There are many reasons for lapses in judgment
When it comes to sexual decision-making, even the best of us don’t always make rational, responsible choices. Despite our knowledge about how HIV and STDs are spread, and statistical chances of acquiring a sexually transmitted infection, we sometimes act without thinking.
The stigma associated with STDs leads people to believe that only uninformed, unconcerned, or reckless fools get diseases. Good people like you and me would never…or would we?
Well, even good people take sexual risks. Researchers have explored the possible psychological, social and – more recently – physiological reasons underlying our lapses in judgment. Here are just a few reasons why:
- We’re in love. Love can be intoxicating. Areas of the brain associated with dopamine cells and central to the brain’s system for reward and motivation lit up during imaging studies of volunteers who were shown pictures of their lovers. High levels of dopamine are associated with romantic or passionate love. Anthropologist Helen Fisher, who conducted these studies, noted that several parts of the brain (prefrontal cortex) responsible for emotional regulation and executive function that are highly wired in the dopamine pathways were also mobilized; while the amygdala, an area of the brain associated with fear, was temporarily shut down.
- We want love. We believe having sex will win over a potential love interest. Romantic love, characterized by yearning for another, is a drive associated with motivational centers in the brain, according to Fisher, not an emotion. When we’re strongly attracted to another, we may risk sexual intercourse without discussing sexual history and without insisting on using a condom for the chance at winning love.
- We’ve had one too many. It’s well-known that intoxication reduces our inhibitions and impairs our judgment. In other words, alcohol can make you feel like you’re in love, and more willing to take chances.
- We’re turned on. Researchers at The Kinsey Institute studied cognitive processes associated with decision-making that occurs in “the heat of the moment.’’ Heat-of-the-moment decisions are influenced by a combination of situational, nonsexual and sexual variables…including how turned on we are. The researchers theorize that sexual arousal may increase our desire for what’s pleasurable and immediate (e.g., sex), and temporarily weaken our resolve to avoid potentially undesirable future consequences (e.g., unintentional pregnancy, sexually transmitted infections, etc.)…bottom line, being turned on makes us more likely to take sexual risks, and less likely to distinguish between high- and low-risk sexual partners or situations.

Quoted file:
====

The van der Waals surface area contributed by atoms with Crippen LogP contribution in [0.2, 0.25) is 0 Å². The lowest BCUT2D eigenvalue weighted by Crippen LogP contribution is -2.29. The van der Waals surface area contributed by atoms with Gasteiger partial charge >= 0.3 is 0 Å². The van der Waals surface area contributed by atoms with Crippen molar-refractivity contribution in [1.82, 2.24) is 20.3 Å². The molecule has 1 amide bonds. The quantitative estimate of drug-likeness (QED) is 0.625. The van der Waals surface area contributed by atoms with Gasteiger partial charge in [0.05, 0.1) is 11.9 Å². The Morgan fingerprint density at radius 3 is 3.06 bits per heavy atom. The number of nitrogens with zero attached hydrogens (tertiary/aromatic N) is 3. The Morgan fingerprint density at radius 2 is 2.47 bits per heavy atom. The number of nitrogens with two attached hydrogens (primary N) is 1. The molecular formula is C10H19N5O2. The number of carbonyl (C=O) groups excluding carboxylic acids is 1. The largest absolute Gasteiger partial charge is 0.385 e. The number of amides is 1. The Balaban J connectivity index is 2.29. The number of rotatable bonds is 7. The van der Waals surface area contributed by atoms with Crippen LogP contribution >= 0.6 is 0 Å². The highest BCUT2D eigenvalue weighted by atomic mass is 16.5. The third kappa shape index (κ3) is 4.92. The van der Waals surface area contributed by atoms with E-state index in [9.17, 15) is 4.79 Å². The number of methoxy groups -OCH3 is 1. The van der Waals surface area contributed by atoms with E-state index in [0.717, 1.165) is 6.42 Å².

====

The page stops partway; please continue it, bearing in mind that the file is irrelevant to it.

- We feel our partners are safe, so we’re not at risk. We don’t like to think that our choice of a sexual partner would have an STD. Through brain imaging, Kinsey researchers measured the brain activity of 12 women as they viewed photos of men’s faces. At the same time, the women were given information about each man’s potential risk as a sexual partner …including number of previous sexual partners and frequency of condom use. The women reported that they would be more likely to have sex with low-risk men.
- We’re scared, insecure, or hurting. In these stressful states, the reptilian brain kicks in and sex is a temporary fix for anxiety. In “The Art of Loving,” author Eric Fromm defines anxiety as fear of impending isolation. So what’s the antidote for anxiety? Loving contact with another human being. According to sex researchers Barry Komisaruk and Beverly Whipple, love – in its most basic form – is the fulfillment of the sensory stimulation we desire; for some, that sensory experience can be satisfied by the most direct form of contact…sex.
- We need affirmation. Research on the connection between risky sexual behaviors and self-worth is inconclusive. But in specific contexts, there’s a strong correlation between low self-esteem (e.g., not feeling lovable or attractive) and the likelihood of risky sexual behavior.
- We have a history of abuse. People who have experienced unwanted sex and (CSA) are more likely to engage in risky sexual behaviors…including multiple sexual partners and unprotected sex. People with a history of abuse are also known to be more prone to risk their health in other ways, like binge drinking.
- We’re emotionally exhausted.Emotional fatigue about the HIV epidemic has often been cited as a reason for the barebacking phenomenon (unprotected anal intercourse) among men who have sex with men (MSM). While this syndrome hasn’t yet been widely studied, I suspect that many of us can identify with it…we live in a society in which we are constantly barraged and overwhelmed by the troubles and tragedies of the world, even as we try to manage our own interpersonal pressures at the same time. Sometimes, we throw caution to the wind just to shut out the voices for a while.
What are your reasons for taking sexual risks? Join the conversation. Self-awareness and knowledge about sexual risk factors are key to avoiding situations we end up regretting.
And remember: it’s always a good idea to get tested if you think you might have been exposed to STDs – whatever the reason. The sooner you know your status, the sooner you can get treated (if necessary) and avoid passing an infection to others.